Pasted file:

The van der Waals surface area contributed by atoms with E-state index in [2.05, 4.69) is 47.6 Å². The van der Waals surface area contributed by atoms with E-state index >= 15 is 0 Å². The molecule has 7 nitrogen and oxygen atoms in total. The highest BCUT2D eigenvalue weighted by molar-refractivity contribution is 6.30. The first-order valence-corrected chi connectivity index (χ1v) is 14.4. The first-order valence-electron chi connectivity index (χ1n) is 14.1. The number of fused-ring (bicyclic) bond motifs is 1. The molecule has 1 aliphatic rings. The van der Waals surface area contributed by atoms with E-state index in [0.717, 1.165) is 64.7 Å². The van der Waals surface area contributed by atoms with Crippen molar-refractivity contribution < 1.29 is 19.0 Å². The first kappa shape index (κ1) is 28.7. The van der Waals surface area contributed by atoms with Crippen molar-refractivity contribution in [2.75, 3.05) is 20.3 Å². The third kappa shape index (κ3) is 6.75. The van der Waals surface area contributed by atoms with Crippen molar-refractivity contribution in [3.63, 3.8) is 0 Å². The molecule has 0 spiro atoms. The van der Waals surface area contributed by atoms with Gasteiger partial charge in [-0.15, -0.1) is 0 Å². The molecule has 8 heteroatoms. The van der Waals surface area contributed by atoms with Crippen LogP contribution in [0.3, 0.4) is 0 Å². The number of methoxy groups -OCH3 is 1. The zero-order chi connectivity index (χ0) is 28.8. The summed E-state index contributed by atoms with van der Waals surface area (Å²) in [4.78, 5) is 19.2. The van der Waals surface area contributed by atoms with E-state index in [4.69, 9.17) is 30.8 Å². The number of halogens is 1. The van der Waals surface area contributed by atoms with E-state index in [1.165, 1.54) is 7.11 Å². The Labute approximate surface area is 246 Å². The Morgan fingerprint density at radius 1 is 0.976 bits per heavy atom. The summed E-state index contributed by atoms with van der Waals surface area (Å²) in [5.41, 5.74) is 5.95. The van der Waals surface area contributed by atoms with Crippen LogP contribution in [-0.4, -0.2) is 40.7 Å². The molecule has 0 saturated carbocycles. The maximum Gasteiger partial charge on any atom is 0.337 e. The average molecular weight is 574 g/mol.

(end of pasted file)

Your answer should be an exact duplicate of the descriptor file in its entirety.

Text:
The van der Waals surface area contributed by atoms with E-state index in [2.05, 4.69) is 47.6 Å². The van der Waals surface area contributed by atoms with E-state index >= 15 is 0 Å². The molecule has 7 nitrogen and oxygen atoms in total. The highest BCUT2D eigenvalue weighted by molar-refractivity contribution is 6.30. The first-order valence-corrected chi connectivity index (χ1v) is 14.4. The first-order valence-electron chi connectivity index (χ1n) is 14.1. The number of fused-ring (bicyclic) bond motifs is 1. The molecule has 1 aliphatic rings. The van der Waals surface area contributed by atoms with E-state index in [0.717, 1.165) is 64.7 Å². The van der Waals surface area contributed by atoms with Crippen molar-refractivity contribution < 1.29 is 19.0 Å². The first kappa shape index (κ1) is 28.7. The van der Waals surface area contributed by atoms with Crippen molar-refractivity contribution in [2.75, 3.05) is 20.3 Å². The third kappa shape index (κ3) is 6.75. The van der Waals surface area contributed by atoms with Crippen molar-refractivity contribution in [3.63, 3.8) is 0 Å². The molecule has 0 spiro atoms. The van der Waals surface area contributed by atoms with Gasteiger partial charge in [-0.15, -0.1) is 0 Å². The molecule has 8 heteroatoms. The van der Waals surface area contributed by atoms with Crippen LogP contribution in [0.3, 0.4) is 0 Å². The number of methoxy groups -OCH3 is 1. The zero-order chi connectivity index (χ0) is 28.8. The summed E-state index contributed by atoms with van der Waals surface area (Å²) in [4.78, 5) is 19.2. The van der Waals surface area contributed by atoms with E-state index in [4.69, 9.17) is 30.8 Å². The number of halogens is 1. The van der Waals surface area contributed by atoms with E-state index in [1.165, 1.54) is 7.11 Å². The Labute approximate surface area is 246 Å². The Morgan fingerprint density at radius 1 is 0.976 bits per heavy atom. The summed E-state index contributed by atoms with van der Waals surface area (Å²) in [5.41, 5.74) is 5.95. The van der Waals surface area contributed by atoms with Crippen LogP contribution in [-0.4, -0.2) is 40.7 Å². The molecule has 0 saturated carbocycles. The maximum Gasteiger partial charge on any atom is 0.337 e. The average molecular weight is 574 g/mol.